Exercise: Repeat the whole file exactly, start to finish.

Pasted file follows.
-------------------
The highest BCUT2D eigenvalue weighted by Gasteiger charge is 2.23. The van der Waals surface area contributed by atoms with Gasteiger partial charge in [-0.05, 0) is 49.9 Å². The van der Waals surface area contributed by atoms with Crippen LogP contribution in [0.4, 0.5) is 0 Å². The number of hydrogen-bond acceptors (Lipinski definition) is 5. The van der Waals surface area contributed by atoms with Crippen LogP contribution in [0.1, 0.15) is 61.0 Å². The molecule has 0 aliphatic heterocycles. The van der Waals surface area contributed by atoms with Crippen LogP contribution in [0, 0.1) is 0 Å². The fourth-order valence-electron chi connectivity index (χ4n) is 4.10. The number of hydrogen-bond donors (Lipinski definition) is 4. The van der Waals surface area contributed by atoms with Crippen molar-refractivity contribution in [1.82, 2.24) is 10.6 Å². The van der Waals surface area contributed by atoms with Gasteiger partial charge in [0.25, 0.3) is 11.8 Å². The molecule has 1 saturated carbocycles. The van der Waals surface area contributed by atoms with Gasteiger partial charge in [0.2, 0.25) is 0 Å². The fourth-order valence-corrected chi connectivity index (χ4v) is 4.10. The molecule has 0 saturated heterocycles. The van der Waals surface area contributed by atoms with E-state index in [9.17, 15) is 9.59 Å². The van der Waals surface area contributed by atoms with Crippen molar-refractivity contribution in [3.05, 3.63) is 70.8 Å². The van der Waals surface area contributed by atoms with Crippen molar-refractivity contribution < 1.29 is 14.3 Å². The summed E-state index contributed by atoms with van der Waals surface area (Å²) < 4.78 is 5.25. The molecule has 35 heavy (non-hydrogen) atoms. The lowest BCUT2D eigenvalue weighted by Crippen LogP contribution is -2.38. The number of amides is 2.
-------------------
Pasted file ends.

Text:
The highest BCUT2D eigenvalue weighted by Gasteiger charge is 2.23. The van der Waals surface area contributed by atoms with Gasteiger partial charge in [-0.05, 0) is 49.9 Å². The van der Waals surface area contributed by atoms with Crippen LogP contribution in [0.4, 0.5) is 0 Å². The number of hydrogen-bond acceptors (Lipinski definition) is 5. The van der Waals surface area contributed by atoms with Crippen LogP contribution in [0.1, 0.15) is 61.0 Å². The molecule has 0 aliphatic heterocycles. The van der Waals surface area contributed by atoms with Crippen LogP contribution in [0, 0.1) is 0 Å². The fourth-order valence-electron chi connectivity index (χ4n) is 4.10. The number of hydrogen-bond donors (Lipinski definition) is 4. The van der Waals surface area contributed by atoms with Crippen molar-refractivity contribution in [1.82, 2.24) is 10.6 Å². The van der Waals surface area contributed by atoms with Gasteiger partial charge in [0.25, 0.3) is 11.8 Å². The molecule has 1 saturated carbocycles. The van der Waals surface area contributed by atoms with Gasteiger partial charge in [0.2, 0.25) is 0 Å². The fourth-order valence-corrected chi connectivity index (χ4v) is 4.10. The molecule has 0 saturated heterocycles. The van der Waals surface area contributed by atoms with E-state index in [9.17, 15) is 9.59 Å². The van der Waals surface area contributed by atoms with Crippen molar-refractivity contribution in [3.05, 3.63) is 70.8 Å². The van der Waals surface area contributed by atoms with Crippen molar-refractivity contribution < 1.29 is 14.3 Å². The summed E-state index contributed by atoms with van der Waals surface area (Å²) < 4.78 is 5.25. The molecule has 35 heavy (non-hydrogen) atoms. The lowest BCUT2D eigenvalue weighted by Crippen LogP contribution is -2.38. The number of amides is 2.